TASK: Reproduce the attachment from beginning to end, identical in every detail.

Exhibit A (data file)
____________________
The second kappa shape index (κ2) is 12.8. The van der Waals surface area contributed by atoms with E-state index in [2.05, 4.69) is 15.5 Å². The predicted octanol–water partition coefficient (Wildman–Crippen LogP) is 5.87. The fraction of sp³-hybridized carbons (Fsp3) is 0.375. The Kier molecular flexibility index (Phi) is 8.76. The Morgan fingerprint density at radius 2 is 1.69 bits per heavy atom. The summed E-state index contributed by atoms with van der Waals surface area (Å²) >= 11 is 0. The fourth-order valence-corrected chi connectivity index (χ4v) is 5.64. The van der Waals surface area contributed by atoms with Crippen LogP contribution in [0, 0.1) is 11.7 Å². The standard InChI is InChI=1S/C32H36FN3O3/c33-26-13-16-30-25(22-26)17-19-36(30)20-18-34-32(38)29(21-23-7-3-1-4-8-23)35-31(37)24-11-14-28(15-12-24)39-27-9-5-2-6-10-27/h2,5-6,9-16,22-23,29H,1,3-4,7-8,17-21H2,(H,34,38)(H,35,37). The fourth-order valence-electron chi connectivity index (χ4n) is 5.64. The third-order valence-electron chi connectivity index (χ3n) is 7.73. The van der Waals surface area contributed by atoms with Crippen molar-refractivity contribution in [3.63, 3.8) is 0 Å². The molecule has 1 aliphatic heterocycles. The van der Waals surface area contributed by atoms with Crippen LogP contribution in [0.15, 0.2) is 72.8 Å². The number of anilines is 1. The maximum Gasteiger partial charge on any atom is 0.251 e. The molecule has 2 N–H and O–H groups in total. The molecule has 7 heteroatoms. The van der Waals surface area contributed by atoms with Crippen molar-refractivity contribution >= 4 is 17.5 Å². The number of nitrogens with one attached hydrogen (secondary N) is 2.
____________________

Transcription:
The second kappa shape index (κ2) is 12.8. The van der Waals surface area contributed by atoms with E-state index in [2.05, 4.69) is 15.5 Å². The predicted octanol–water partition coefficient (Wildman–Crippen LogP) is 5.87. The fraction of sp³-hybridized carbons (Fsp3) is 0.375. The Kier molecular flexibility index (Phi) is 8.76. The Morgan fingerprint density at radius 2 is 1.69 bits per heavy atom. The summed E-state index contributed by atoms with van der Waals surface area (Å²) >= 11 is 0. The fourth-order valence-corrected chi connectivity index (χ4v) is 5.64. The van der Waals surface area contributed by atoms with Crippen LogP contribution in [0, 0.1) is 11.7 Å². The standard InChI is InChI=1S/C32H36FN3O3/c33-26-13-16-30-25(22-26)17-19-36(30)20-18-34-32(38)29(21-23-7-3-1-4-8-23)35-31(37)24-11-14-28(15-12-24)39-27-9-5-2-6-10-27/h2,5-6,9-16,22-23,29H,1,3-4,7-8,17-21H2,(H,34,38)(H,35,37). The fourth-order valence-electron chi connectivity index (χ4n) is 5.64. The third-order valence-electron chi connectivity index (χ3n) is 7.73. The van der Waals surface area contributed by atoms with Crippen molar-refractivity contribution in [3.63, 3.8) is 0 Å². The molecule has 1 aliphatic heterocycles. The van der Waals surface area contributed by atoms with Crippen LogP contribution in [0.15, 0.2) is 72.8 Å². The number of anilines is 1. The maximum Gasteiger partial charge on any atom is 0.251 e. The molecule has 2 N–H and O–H groups in total. The molecule has 7 heteroatoms. The van der Waals surface area contributed by atoms with Crippen molar-refractivity contribution >= 4 is 17.5 Å². The number of nitrogens with one attached hydrogen (secondary N) is 2.